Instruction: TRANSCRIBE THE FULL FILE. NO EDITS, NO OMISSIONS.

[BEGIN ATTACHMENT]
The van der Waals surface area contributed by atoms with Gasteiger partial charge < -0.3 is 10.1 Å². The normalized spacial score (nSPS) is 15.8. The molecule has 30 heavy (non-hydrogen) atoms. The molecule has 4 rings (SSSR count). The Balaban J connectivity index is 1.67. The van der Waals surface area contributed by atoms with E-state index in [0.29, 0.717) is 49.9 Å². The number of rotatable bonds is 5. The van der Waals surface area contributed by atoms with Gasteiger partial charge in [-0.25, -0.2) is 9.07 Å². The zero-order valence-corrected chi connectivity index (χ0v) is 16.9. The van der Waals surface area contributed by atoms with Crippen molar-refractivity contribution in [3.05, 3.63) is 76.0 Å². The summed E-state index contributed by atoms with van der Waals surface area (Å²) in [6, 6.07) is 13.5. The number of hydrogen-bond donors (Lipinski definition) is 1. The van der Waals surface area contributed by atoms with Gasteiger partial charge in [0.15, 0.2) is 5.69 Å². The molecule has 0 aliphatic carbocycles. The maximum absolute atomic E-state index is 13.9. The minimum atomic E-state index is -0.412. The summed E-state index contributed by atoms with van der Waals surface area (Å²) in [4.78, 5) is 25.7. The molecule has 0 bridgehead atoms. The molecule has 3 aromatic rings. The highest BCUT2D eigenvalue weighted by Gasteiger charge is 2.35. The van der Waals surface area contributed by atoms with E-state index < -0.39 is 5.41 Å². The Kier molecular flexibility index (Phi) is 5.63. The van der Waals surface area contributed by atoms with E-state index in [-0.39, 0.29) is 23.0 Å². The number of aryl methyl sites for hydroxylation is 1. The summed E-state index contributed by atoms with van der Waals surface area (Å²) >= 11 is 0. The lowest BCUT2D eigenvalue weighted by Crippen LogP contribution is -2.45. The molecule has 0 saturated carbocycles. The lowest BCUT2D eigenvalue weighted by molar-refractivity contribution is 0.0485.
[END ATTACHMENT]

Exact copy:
The van der Waals surface area contributed by atoms with Gasteiger partial charge < -0.3 is 10.1 Å². The normalized spacial score (nSPS) is 15.8. The molecule has 30 heavy (non-hydrogen) atoms. The molecule has 4 rings (SSSR count). The Balaban J connectivity index is 1.67. The van der Waals surface area contributed by atoms with E-state index in [0.29, 0.717) is 49.9 Å². The number of rotatable bonds is 5. The van der Waals surface area contributed by atoms with Gasteiger partial charge in [-0.25, -0.2) is 9.07 Å². The zero-order valence-corrected chi connectivity index (χ0v) is 16.9. The van der Waals surface area contributed by atoms with Crippen molar-refractivity contribution in [3.05, 3.63) is 76.0 Å². The summed E-state index contributed by atoms with van der Waals surface area (Å²) in [6, 6.07) is 13.5. The number of hydrogen-bond donors (Lipinski definition) is 1. The van der Waals surface area contributed by atoms with Gasteiger partial charge in [0.15, 0.2) is 5.69 Å². The molecule has 0 aliphatic carbocycles. The maximum absolute atomic E-state index is 13.9. The minimum atomic E-state index is -0.412. The summed E-state index contributed by atoms with van der Waals surface area (Å²) in [4.78, 5) is 25.7. The molecule has 0 bridgehead atoms. The molecule has 3 aromatic rings. The highest BCUT2D eigenvalue weighted by Gasteiger charge is 2.35. The van der Waals surface area contributed by atoms with E-state index < -0.39 is 5.41 Å². The Kier molecular flexibility index (Phi) is 5.63. The van der Waals surface area contributed by atoms with E-state index in [-0.39, 0.29) is 23.0 Å². The number of aryl methyl sites for hydroxylation is 1. The summed E-state index contributed by atoms with van der Waals surface area (Å²) >= 11 is 0. The lowest BCUT2D eigenvalue weighted by Crippen LogP contribution is -2.45. The molecule has 0 saturated carbocycles. The lowest BCUT2D eigenvalue weighted by molar-refractivity contribution is 0.0485.